Photo of a volcano surrounded by water and clouds in Nicaragua

Micro-Trade Clinic

Wake Forest Law provides students the opportunity to explore issues of development and trade as well as get hands-on work with clients while exploring the culture of Nicaragua.

The Micro-Trade Clinic, a short course in Nicaragua is offered in January before the spring semester officially begins, and some years during Summer Session II (check Summer School schedule). Professor Steve Virgil leads the trips and teaches the Micro-Trade Development course. Students interested in a comparative law course, or who want to work on economic development or poverty issues, won’t want to miss this opportunity to spend time working with NGOs and exploring the dynamics of development in an emerging economy.

While in Nicaragua, students stay in Managua and the colonial cities of Granada and Leon. Granada’s beautiful geography allows students the chance to spend their free time swimming in the Apoyo Lagoon, a lagoon located in the center of a chain of volcanoes, and volcano surfing, among other pursuits.

2018 Dates

Winter Session: Jan. 2-10, 2018

The Micro-Trade Development Course

Microtrade Development explores the role of the legal profession in assisting community and human development. It incorporates historical and practice-focused perspectives. The course begins with an overview of Nicaragua’s unique history and relationship with the United States, then moves on to consider the need for development in Nicaragua. Students will learn about development strategies and work with NGOs/MSEs.

A Student’s Perspective on Nicaragua

Interested students should read this blog post from Joseph Motto (JD, ’14), who participated in the trip in January 2013, to learn more about the experience from visiting the Supreme Court of Nicaragua to working with local business owners who wish to export their products to the United States.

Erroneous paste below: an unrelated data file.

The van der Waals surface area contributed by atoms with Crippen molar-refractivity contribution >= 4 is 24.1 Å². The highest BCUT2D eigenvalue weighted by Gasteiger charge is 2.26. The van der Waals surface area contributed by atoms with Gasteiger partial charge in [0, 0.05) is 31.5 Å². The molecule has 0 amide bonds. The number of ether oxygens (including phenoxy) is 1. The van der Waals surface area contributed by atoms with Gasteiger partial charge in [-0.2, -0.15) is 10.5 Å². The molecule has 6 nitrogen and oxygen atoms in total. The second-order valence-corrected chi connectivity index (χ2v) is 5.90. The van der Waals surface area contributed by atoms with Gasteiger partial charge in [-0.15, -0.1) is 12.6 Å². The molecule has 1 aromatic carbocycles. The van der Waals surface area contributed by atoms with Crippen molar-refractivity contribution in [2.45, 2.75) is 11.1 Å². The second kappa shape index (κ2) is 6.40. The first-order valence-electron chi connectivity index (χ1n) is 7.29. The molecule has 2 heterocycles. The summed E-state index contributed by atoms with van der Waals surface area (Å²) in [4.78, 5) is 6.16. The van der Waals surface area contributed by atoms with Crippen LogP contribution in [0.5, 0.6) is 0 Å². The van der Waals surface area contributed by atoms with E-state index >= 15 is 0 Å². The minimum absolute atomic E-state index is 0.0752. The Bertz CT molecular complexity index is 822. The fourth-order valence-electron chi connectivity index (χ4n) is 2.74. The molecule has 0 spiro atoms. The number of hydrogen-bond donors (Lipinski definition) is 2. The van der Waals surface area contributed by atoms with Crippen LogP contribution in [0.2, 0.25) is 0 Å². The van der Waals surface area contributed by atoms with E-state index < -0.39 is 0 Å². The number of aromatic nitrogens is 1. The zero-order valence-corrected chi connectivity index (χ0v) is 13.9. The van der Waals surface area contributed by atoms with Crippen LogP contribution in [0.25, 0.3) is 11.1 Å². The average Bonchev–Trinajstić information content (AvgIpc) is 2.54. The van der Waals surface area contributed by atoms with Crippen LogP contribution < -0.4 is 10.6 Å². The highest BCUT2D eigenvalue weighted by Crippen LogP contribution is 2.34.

Location

Winston-Salem and Nicaragua. Seminars are held on campus prior to traveling to Nicaragua for 7 days of class and experiential course work.

Credit

The class has been approved for 2 graded credits.

Costs

Summer Session (not offered 2018): Regular summer session tuition applies for this class.  In addition, travel costs and expenses while in Nicaragua are the student’s responsibility.  A student can budget $60-70 a day while in Nicaragua for a shared room and food.  Airfare typically runs between $450 and $650.  A small fee will also be collected for each student’s pro rata transportation costs while in Nicaragua.  The final cost will be determined by the number of students, but it will most likely be approximately $25 a day. Professor Virgil will arrange for a comfortable hotel and all transportation details.

Winter Session: Tuition costs are part of the spring semester tuition.  Students will be billed a surcharge for lodging, travel within Nicaragua, and translation services.  The surcharge for the course is $650.

Travel and Food

Travel to Nicaragua is fairly easy.  Delta and American airlines offer several flights each day from Miami and Atlanta.  Travel costs to Nicaragua are the student’s responsibility (currently airfare from Greensboro to Managua is $610 round trip, while flights from Atlanta and Miami are substantially less).  Meals are the student’s responsibility while in Nicaragua – with the exception of two dinners and all breakfasts, which are included with your room.

Registration and Deadlines

Summer Session 

You may register for the course online via WIN when available. Please e-mail Professor Virgil at virgilsm@wfu.edu as soon as possible if you are interested.

Winter 2018 Session

Students may register for the class beginning in late September.  The class is limited to 12 participants.  Professor Virgil will hold an informational meeting about the trip prior to registration.

Sept. 29, 2017 - Statement of Interest due to Professor Virgil expressing your intent to take the class and asking to be registered for it.

Oct. 20, 2017 – Deposit of $450 due.

Questions?

For more information, please contact Professor Virgil at virgilsm@wfu.edu